Are Ghost Twitterers Tainting the Site?

Yesterday’s New York Times article “When Stars Twitter, a Ghost May Be Lurking” presented some interesting points regarding celebrities, politicians, and other public figures who are “embracing” social media outlets to build their brand and provide fans with a greater level of access to them.

As a PR professional, I realize that I may have only a half of a leg to stand on to debate this matter because certainly we ghost write for our clients and are typically the master minds behind branding and messaging, however ghost twitterers seems to be a bit contradictory to the cause. After all, isn’t the success of Twitter due to its users answering the question “what are you doing?” Is it me, or does ghost tweeting seem to undermind the organic nature of Twitter?

A brand must be managed and I 100% agree that celebrities themselves are a brand. I also concur that (even for little ole’, non-celebrity me) Twitter, Facebook and other social media sites have become a time commitment and ultimately anyone’s time is money. However, I believe there is a vast difference between a “personal” account, celebrity or not, and other company or brand accounts (see OmniMount and URC on Twitter). Both share news, promotions, and building community, but I don’t think anyone assumes that the CEO is on the other end of our clients’ accounts.  Well, we all know what happens when we assume, don’t we? But, it seems naturally misleading if nothing else.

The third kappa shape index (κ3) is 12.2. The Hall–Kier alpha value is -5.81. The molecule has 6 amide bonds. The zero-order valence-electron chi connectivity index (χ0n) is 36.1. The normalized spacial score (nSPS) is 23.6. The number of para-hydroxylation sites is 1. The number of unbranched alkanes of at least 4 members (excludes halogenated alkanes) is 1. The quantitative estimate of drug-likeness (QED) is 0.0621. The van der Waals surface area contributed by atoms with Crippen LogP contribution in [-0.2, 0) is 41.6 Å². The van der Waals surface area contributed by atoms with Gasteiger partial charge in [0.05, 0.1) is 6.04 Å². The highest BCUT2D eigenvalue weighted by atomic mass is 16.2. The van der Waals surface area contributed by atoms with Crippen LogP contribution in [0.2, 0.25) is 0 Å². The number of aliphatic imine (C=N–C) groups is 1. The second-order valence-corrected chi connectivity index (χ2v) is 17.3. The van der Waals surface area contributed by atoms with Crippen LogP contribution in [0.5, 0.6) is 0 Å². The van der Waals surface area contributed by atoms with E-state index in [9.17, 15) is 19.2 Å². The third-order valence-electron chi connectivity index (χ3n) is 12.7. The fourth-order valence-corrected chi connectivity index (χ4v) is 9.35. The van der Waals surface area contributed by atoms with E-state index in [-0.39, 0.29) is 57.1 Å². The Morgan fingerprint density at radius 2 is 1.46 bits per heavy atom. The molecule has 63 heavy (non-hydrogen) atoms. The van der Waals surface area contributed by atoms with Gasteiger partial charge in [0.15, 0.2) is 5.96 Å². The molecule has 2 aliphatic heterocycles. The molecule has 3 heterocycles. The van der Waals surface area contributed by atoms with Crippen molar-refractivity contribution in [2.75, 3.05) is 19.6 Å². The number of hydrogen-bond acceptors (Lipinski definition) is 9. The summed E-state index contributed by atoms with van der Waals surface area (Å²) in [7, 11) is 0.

If the intention of a celebrity account is to provide intimate access to their thoughts, activities, even rants and self-promotion, why should fans bother following celebrities like Britney Spears or 50 Cent who have enlisted social media managers to manage their accounts for them? To be fair, Britney’s page qualifies that updates come from “her team, her website and yes, even Britney herself.”

I find myself having to agree with Shaquille O’Neal, a prolific Twitterer who has more than 400,000 followers, who the article quoted as saying, ‘“If I am going to speak, it will come from me.” He added that the technology allows him to bypass the media to speak directly to the fans. “It’s 140 characters…” ‘

What do you think? Would love a good Friday afternoon debate.

Posted by: Katie | find me on Twitter


One Response to Are Ghost Twitterers Tainting the Site?

  1. Jane Goody says:

    Hey, cool tips. Perhaps I’ll buy a bottle of beer to the person from that chat who told me to go to your site 🙂

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